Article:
School of Engineering
Showing 11-20 of 33 Results
Professor (Research) of Computer Science, Emeritus
BioRichard Fikes has a long and distinguished record as an innovative leader in the development of techniques for effectively representing and using knowledge in computer systems. He is best known as co-developer of the STRIPS automatic planning system, KIF (Knowledge Interchange Format), the Ontolingua ontology representation language and Web-based ontology development environment, the OKBC (Open Knowledge Base Connectivity) API for knowledge servers, and IntelliCorp's KEE system. At Stanford, he led projects focused on developing large-scale distributed repositories of computer-interpretable knowledge, collaborative development of multi-use ontologies, enabling technology for the Semantic Web, reasoning methods applicable to large-scale knowledge bases, and knowledge-based technology for intelligence analysts. He was principal investigator of major projects for multiple Federal Government agencies including the Defense Advanced Research Projects Agency (DARPA) and the Intelligence Community’s Advanced Research and Development Activity (ARDA).
BioAngelos Findikakis received his first degree in Civil Engineering in 1968 from the National Technical University of Athens, Greece. After working on water resources planning and development studies in Greece he came to Stanford for graduate studies in 1973. Since 1980 he has been working for Bechtel Corporation in San Francisco. Over the years he worked on a broad range of water studies in support of the permitting, design and construction of several industrial projects including civil infrastructure, power, mining, oil and gas, and waste storage facilities. As a Bechtel Fellow since 1998 he advises senior management on questions related to his expertise, participates in strategic planning, and helps disseminate new technical ideas and findings throughout the organization.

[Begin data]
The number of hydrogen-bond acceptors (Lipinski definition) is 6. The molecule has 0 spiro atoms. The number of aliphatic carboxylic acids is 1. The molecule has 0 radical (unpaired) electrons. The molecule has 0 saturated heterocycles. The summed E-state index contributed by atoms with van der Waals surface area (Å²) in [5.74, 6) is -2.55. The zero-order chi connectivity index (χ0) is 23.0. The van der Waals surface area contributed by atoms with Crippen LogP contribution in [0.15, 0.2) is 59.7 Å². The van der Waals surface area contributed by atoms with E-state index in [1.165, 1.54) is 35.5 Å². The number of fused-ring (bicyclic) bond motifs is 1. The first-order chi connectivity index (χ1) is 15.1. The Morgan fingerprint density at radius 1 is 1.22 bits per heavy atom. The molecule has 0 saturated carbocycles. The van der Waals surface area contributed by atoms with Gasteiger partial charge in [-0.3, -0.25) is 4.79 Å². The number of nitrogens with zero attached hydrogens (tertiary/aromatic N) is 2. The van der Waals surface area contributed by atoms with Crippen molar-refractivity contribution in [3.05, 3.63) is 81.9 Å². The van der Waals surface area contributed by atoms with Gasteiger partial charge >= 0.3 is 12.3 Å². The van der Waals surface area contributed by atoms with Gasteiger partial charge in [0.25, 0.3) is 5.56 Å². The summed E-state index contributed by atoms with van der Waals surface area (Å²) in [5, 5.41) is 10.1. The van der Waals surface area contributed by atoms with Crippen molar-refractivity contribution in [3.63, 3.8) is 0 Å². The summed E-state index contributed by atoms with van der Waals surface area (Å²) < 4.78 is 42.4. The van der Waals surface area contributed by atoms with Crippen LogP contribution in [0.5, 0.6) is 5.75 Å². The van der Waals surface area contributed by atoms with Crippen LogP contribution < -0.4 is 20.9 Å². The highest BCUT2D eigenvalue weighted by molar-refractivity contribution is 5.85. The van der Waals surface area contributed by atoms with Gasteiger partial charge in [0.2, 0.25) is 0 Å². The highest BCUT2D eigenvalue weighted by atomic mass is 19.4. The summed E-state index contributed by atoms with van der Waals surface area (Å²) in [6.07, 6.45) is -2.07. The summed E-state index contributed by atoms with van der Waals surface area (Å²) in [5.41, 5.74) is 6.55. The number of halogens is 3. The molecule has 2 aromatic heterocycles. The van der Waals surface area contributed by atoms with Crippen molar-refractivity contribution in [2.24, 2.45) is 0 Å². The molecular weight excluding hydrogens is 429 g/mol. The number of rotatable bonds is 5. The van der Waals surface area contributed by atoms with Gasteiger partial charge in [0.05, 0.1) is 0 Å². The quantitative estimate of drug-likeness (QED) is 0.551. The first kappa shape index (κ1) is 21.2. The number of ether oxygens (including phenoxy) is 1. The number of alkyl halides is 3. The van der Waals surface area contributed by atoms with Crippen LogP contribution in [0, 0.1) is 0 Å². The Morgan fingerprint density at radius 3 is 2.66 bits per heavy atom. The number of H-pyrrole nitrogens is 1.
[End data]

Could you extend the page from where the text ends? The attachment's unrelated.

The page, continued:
His interests include water resources management and environmental flow and transport processes.
Assistant Professor of Computer Science and of Electrical Engineering
BioChelsea Finn is an Assistant Professor in Computer Science and Electrical Engineering at Stanford University. Professor Finn's research interests lie in the ability to enable robots and other agents to develop broadly intelligent behavior through learning and interaction. Her work lies at the intersection of machine learning and robotic control, including topics such as end-to-end learning of visual perception and robotic manipulation skills, deep reinforcement learning of general skills from autonomously collected experience, and meta-learning algorithms that can enable fast learning of new concepts and behaviors.
Professor Finn received her Bachelors degree in Electrical Engineering and Computer Science at MIT and her PhD in Computer Science at UC Berkeley. Her research has been recognized through the ACM doctoral dissertation award, an NSF graduate fellowship, a Facebook fellowship, the C.V. Ramamoorthy Distinguished Research Award, and the MIT Technology Review 35 under 35 Award, and her work has been covered by various media outlets, including the New York Times, Wired, and Bloomberg. Throughout her career, she has sought to increase the representation of underrepresented minorities within CS and AI by developing an AI outreach camp at Berkeley for underprivileged high school students, a mentoring program for underrepresented undergraduates across three universities, and leading efforts within the WiML and Berkeley WiCSE communities of women researchers.
Associate Professor of Bioengineering and of Medicine (Microbiology and Immunology)